Monday, February 28, 2011

How is Your Sex-Esteem?

A million thanks goes to my very good friend, who shall remain nameless (unless she chooses to reveal her identity), for coining the term "sex-esteem."

We all have heard of self-esteem and we know how we value self, but how do we value sex and our relationship with the act?  How do you truly feel about your sex life?  Is it good, bad, or indifferent?  Rockin' awesome or just adequate?  Have you ever considered your sex-esteem?

I'm far from being a sexpert and I don't usually think sex is all that difficult, but it really is a complicated thing, isn't it?  I mean, really, it is the most intimate expression possible between humans.  The physical joining of separate people can be deeply moving, to the point that tears of joy are shed over the wondrous experience.  Or it can be profoundly disappointing to the point that you don't even see the point.  I can say that I've experienced both situations and, even though crying during or after sex is generally discouraged, the former is far preferred over the latter! 

Sex is odd, right?  It can be an expression of the highest and purest form of love, freely giving everything you can offer to someone else. . .so wonderful and so touching.  Yet it can also be a base and animalistic response, completely detached from our higher thinking and any sense of reason. . .so wonderful and so hedonistic.

Sexual compatibility is important in a relationship.  I think so anyway.  That's not to say that I think simultaneous orgasms are necessary to have compatibility.  It's very nice, of course, but certainly not necessary.  I think it's more important to clearly communicate desires and reach an understanding of sexual expectations. 

I'm sure this shocks no one reading this, but I like to do it a lot.  And, if that's not happening, I have no problem taking matters into my own hands - if you catch my meaning.  But I damn sure would have a problem if my husband wasn't willing to at least try to accommodate me or be respectful of my desires.  It would hurt my sex-esteem! 

I'd begin to feel unloved, unwanted, and undesirable if my partner's actions (or, more accurately, lack of action) were injuring my sex-esteem.  Even more detrimental to the relationship, I'd begin to feel judged.  Nothing kills the glorious blossom of true intimacy more completely than harshly judging your partner's desires.  Nothing!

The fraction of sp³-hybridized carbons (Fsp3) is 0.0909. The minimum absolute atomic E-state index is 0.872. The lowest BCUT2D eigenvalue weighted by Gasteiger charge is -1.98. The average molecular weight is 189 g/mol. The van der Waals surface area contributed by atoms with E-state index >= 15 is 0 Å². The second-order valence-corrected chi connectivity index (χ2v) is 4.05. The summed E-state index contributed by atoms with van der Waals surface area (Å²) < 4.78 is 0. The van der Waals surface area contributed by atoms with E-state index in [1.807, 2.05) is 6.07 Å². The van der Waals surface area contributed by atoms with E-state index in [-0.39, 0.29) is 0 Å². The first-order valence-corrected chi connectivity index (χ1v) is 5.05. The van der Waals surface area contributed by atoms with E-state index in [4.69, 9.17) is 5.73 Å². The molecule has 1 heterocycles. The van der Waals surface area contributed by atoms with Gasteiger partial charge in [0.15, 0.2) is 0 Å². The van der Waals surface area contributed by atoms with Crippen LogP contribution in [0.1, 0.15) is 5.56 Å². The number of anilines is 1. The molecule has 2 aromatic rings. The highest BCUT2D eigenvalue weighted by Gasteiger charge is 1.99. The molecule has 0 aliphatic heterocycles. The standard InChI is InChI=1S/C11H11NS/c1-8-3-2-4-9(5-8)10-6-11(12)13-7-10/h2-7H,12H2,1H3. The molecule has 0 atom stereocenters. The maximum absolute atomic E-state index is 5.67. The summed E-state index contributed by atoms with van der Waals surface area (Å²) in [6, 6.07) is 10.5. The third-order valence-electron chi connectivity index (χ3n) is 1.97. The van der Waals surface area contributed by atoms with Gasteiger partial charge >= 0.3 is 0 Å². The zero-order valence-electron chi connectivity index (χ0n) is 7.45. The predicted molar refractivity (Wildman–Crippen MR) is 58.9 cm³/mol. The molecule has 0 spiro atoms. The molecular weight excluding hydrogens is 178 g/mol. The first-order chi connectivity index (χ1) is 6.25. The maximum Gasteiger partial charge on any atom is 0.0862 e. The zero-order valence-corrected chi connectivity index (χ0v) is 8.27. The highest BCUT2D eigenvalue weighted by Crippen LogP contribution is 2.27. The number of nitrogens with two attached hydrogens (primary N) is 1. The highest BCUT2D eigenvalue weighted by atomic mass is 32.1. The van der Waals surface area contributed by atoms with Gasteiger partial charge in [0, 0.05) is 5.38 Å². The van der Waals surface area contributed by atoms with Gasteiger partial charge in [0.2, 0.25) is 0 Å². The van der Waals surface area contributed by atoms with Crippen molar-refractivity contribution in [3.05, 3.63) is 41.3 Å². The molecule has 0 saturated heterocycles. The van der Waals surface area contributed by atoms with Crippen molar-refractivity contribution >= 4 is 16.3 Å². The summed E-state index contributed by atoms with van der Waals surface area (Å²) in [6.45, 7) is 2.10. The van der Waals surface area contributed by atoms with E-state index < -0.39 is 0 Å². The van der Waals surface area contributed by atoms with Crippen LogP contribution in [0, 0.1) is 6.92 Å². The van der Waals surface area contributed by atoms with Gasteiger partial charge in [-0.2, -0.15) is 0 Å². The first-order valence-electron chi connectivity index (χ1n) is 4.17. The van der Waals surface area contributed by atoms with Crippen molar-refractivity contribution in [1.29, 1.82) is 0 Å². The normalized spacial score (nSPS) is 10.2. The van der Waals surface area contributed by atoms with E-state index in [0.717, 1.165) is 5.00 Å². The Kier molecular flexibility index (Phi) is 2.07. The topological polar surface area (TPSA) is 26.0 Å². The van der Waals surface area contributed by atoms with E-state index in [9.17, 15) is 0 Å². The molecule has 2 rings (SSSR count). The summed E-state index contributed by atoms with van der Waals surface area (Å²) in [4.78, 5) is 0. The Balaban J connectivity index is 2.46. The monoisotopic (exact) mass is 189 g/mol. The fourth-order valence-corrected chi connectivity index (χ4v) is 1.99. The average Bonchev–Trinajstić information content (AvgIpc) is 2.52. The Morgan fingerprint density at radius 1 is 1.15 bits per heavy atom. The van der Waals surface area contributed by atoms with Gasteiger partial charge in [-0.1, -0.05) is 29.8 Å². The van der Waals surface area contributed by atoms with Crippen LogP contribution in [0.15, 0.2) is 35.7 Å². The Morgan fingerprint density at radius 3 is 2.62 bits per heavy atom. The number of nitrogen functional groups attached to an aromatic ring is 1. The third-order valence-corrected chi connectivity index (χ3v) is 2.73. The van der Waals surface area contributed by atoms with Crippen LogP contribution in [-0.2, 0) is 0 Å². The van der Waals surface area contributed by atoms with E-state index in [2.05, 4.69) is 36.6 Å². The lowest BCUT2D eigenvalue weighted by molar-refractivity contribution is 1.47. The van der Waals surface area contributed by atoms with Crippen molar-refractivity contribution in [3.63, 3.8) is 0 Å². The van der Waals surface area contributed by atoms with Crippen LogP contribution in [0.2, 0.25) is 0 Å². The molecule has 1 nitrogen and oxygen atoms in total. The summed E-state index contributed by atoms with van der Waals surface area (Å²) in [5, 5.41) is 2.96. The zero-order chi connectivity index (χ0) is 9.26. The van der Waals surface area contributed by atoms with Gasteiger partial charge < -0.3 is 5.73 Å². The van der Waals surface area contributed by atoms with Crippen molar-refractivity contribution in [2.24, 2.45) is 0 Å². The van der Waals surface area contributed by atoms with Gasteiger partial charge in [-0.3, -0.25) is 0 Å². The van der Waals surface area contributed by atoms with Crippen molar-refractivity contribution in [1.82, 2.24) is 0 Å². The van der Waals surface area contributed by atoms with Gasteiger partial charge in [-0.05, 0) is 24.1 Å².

You know, I basically just described how I felt throughout my first marriage and that was a sad, sad chapter in my life.  My self-esteem was wounded and, more painfully, my sex-esteem was battered.  His rejection and ambivalence damn near did me in.  Just when I was dejectedly sprawled out at the brink, the smoldering rebellion that never was fully snuffed out somehow reached full flame and I burned that marriage, that entire relationship, to the ground.

I walked away and never looked back.  In doing so, I rediscovered who I am and I found that I really like myself.  I am a bit of a horn-dog, but that's okay.  I'd wager that my husband thinks that's more than just okay - ha!  I learned a lot from that dark time, most notably that a person is a complex tapestry of feelings, moods, and emotions.  And that self-esteem and sex-esteem are often fully intertwined. 

As I relearned to value myself, I learned to value my pleasure.  I realized that my sex drive is as much a part of me as my kindness, loyalty, or generosity.  All of those things are good and so is knowing who I am from a sexual standpoint.  My sex-esteem was built up and restored through my relationship with my husband and my self-esteem naturally rose with my joy and personal satisfaction.

Have you ever considered your sex-esteem?  Is your partner respectful of your desires?  Are you happy with your relationship from a sexual standpoint?  If you've answered "no" to the immediately previous two questions, you really should have a heart to heart talk with your partner. 

Are you shying away from having that potentially dangerous conversation?  I can understand that it may be uncomfortable and possibly lead to an argument or even a dissolution of the relationship.  But please realize that honesty is always the best foundation for any relationship.  It's like faking orgasms - you should never do it because then you are always compelled to fake it.  And, at some point, we always will tire of faking it and we'll want to feel something genuine.

We were all meant to live a real life and it's my hope that you're living yours to the fullest.  Leave pretending to actors and be real in every aspect of your life!


  1. Very well put! I can see that our converstation the other night hit a few key issues in just about every relationship. You did a really good job summing up what I am going through, and I thank you for that.